Disparities in black and brown infant & maternal mortality rates

Published on: 03/07/2021


The recent publishing of the new N.I.C.E. guidelines regarding black and brown birthing people have caused an outrage online, prompting the hashtag #notsonice all over social media. The latest guidelines suggest that it would be best to induce all black and brown birthing people at 39 weeks, in a bid to prevent high infant and maternal deaths for those ethnic groups. Here, at The OBS, we fundamentally stand against this and are appalled at this patronising and controlling approach to fix an issue that has far wider and deeper roots than the length of human gestation.

Reports from both, the UK and US, show that black and brown women and birthing people are five times more likely to die from pregnancy related issues. It is also argued that most of these causes are preventable, so the question is, how it is possible that the care and due-diligence for black and brown birthing people is of lesser quality than for their white counterparts. It has been acknowledged that in both countries, this is a national problem, and one that needs solving as soon as possible.

Reasons for the shocking fact that more than 60% of those deaths would have been preventable are as follows:

  • Lack of access to the necessary health care and special care facilities
  • Late, missed or false diagnoses
  • Lack of knowledge of health care providers
  • Lack of care
  • Dismissal or disregard for black or brown birthing people

Instead, hospitals and healthcare should confront these underlying issues head on and instead do the following:

  • “Implement standardized protocols in quality improvement initiatives, especially among facilities that serve disproportionately affected communities.
  • Identify and address implicit bias in healthcare that would likely improve patient-provider interactions, health communication, and health outcomes.”

The government proclaims to do what it can to ensure that birthing people of all ethnic backgrounds, be it a minority or not, know they get the same care and feel safe when they give birth.
Kemi Badenoch, minister for equalities states: “Whoever you are and wherever you live, the birth of a child should be a wonderful, momentous time for a mother and her family.”

Sadly, the latest N.I.C.E. guidelines seem like another slap in the face of racial equality. Here, at The OBS, we say “No” to N.I.C.E. and ask you to support us in the ongoing fight to end disparities in black and brown infant and maternal mortality rates. Here are some suggestions of what you can do:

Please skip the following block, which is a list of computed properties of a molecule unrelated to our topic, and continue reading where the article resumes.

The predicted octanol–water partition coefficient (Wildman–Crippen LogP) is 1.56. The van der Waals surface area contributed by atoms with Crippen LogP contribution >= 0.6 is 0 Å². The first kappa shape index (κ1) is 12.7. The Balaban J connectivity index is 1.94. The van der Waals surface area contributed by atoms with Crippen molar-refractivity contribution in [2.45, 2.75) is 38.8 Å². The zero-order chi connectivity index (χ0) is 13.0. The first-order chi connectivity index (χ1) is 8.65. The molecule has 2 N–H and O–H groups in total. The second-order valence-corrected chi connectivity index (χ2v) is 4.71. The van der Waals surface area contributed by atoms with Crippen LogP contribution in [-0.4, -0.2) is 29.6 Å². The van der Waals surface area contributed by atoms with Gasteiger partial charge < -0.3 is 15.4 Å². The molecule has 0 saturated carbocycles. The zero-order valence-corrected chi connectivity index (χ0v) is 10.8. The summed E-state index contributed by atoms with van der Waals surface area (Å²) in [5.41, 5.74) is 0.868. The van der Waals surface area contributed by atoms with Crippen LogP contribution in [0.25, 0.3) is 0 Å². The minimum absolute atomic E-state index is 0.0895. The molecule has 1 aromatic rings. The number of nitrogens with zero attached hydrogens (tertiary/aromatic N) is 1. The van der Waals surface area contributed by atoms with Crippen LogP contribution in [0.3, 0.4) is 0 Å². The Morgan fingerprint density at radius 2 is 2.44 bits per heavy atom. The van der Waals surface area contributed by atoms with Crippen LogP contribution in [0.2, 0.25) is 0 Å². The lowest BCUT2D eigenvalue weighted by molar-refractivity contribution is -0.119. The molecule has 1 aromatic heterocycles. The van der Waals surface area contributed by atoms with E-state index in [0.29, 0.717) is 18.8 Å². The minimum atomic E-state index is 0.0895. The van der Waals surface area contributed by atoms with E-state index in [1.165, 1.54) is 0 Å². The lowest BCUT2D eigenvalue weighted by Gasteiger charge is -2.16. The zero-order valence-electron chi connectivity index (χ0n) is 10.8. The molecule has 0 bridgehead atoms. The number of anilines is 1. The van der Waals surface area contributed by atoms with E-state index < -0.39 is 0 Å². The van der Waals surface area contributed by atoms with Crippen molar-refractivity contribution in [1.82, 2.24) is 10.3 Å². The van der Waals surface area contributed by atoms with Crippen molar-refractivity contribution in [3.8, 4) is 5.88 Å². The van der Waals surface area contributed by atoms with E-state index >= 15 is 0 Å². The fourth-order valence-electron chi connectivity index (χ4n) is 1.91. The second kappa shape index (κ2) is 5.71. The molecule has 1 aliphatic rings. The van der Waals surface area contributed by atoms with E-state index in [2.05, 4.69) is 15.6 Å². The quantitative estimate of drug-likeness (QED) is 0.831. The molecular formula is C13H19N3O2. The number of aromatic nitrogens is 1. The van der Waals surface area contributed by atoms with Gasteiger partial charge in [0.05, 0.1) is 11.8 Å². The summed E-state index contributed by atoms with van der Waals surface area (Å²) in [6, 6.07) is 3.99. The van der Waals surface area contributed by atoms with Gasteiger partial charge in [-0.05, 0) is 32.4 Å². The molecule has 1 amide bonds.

• Don’t stay quiet on the matter. Speak out, regardless of the colour of your skin.
  • Speak to black and brown people.
  • Speak to or write to your MP.
  • Speak or write to your local MVPs (Maternity Voices Partnerships)

It’s time to unite, to stand against these guidelines and understand that they cannot be forced upon birthing people as a quick fix for something that goes a lot deeper. Black lives matter, brown lives matter. We have a long way to go to true equality and equity.
We also need more black and brown people to support Black and Brown birthing people. This should be mandatory.

Please follow @notson.i.c.e for more information and updates on the campaign. We are working hard in the background to take action and put a stop to this.

A link to the consultation has been added below:

Join conversation (microsoft.com)

References:

NICE recommends offering women induced labour earlier in new draft guidance | News and features | News | NICE

Racial and Ethnic Disparities Continue in Pregnancy-Related Deaths | CDC Online Newsroom | CDC

Physician-patient racial concordance and disparities in birthing mortality for newborns - PubMed (nih.gov)

Government working with midwives, medical experts, and academics to investigate BAME maternal mortality - GOV.UK (www.gov.uk)